She was a mature woman from an educated family with social standing. She inherited expectations for her life and she had worked hard to achieve them. Together with her husband, she had created the life she wanted. His career had earned him the respect of his community and she basked in her role in that success. She hosted interesting dinner parties for sophisticated people where the food was elegant and the conversation was intellectual. Their home was comfortable, even if it had felt empty all these years.
By contrast, her teenaged cousin from the countryside didn’t belong anywhere near the priest’s dining room, not even waiting on tables. She was a nice girl, but she wasn’t cut out to mingle with the elite.
When you find out that a girl like this is expecting a child before her marriage, sometimes there is surprise, even shock. But when she shows up penniless and barefoot on the doorstep of a childless rich relative, there is no surprise and no shock about what her family expects to happen. The plot was simple, but how well it was understood by the young girl at the middle of the story is impossible to know.
Did Mary understand that she might be delivered from her shame if Elizabeth could read the signs? Did she understand the radical blessing that Elizabeth offers her? Because Elizabeth surprises everyone, not only with the state of her own swollen belly, but also with her response to the young mother before her, the most shocking blessing that any mother can offer. She, a woman of privilege, tells a pregnant teenager “Your child is just as special as mine.”
In a thousand ways we live with the inequalities of birth each day, perhaps it even seems natural to us. On one side of the equation or another, we seem to accept that the worth of a child is based on their zip code. Across the world, children suffer disproportionally from the unequal distribution of goods and resources, and it takes a perspective like Elizabeth’s to narrow the gap.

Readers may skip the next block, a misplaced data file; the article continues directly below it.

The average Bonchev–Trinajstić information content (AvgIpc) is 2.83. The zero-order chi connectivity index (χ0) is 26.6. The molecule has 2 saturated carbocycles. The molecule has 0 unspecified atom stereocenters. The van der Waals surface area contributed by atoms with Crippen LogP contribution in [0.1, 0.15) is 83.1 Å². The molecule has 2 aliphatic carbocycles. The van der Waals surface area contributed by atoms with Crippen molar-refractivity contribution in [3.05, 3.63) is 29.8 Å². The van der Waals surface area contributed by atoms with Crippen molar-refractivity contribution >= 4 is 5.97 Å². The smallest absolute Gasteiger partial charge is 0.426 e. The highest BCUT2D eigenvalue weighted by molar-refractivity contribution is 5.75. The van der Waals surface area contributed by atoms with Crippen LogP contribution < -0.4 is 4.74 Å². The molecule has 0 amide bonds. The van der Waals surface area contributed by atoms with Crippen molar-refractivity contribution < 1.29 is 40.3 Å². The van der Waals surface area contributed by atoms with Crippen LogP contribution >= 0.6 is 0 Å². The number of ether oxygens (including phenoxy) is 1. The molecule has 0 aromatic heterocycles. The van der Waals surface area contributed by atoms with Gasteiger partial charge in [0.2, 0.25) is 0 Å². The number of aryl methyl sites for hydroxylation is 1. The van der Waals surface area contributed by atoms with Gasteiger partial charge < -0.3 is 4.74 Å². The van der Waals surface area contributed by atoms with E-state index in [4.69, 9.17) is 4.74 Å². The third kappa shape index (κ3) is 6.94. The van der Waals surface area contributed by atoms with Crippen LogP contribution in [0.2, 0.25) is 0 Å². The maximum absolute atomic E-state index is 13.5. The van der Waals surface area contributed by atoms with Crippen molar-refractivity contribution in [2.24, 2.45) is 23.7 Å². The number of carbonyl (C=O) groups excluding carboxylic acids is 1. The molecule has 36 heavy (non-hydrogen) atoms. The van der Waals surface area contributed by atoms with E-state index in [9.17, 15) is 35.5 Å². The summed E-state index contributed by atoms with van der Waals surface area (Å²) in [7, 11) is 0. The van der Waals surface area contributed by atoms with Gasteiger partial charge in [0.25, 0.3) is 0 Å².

The gospel of Luke teaches us radical equality in the very first chapter. The accidents of our birth are not where our value lies, but we are deeply treasured by God. Those with the eyes of faith are asked to see the true depth of human worth. It is the blessing of this world-wise older relative which allows Mary to change her song. No longer the passive acceptance of her circumstances, but a full embracing of her story, labeling this fragile, terrifying new beginning a “blessing.” These babies are blessed. Both. Not just the one born to privilege. Today’s story honors every parent who started their parenting journey under less than ideal circumstances and every child who needs to know that they are a blessing.
You have people like Mary around you today; women, men and children who need to be reminded of the blessing that they are, that they are beloved of God. You may need to look past their circumstances, and see the promise of all that they can be. You have the same power that Elizabeth held to set the song in a new key. May it be with us as she has said:
May you feel your worth to God in your bones.
May you believe that the legacy you leave can be blessed.
May you trust that someone on this earth takes delight in you.
May you know that you bring joy to someone’s deepest being.
May you be blessed as you hold on to the faith that your God will fulfill every promise made to you.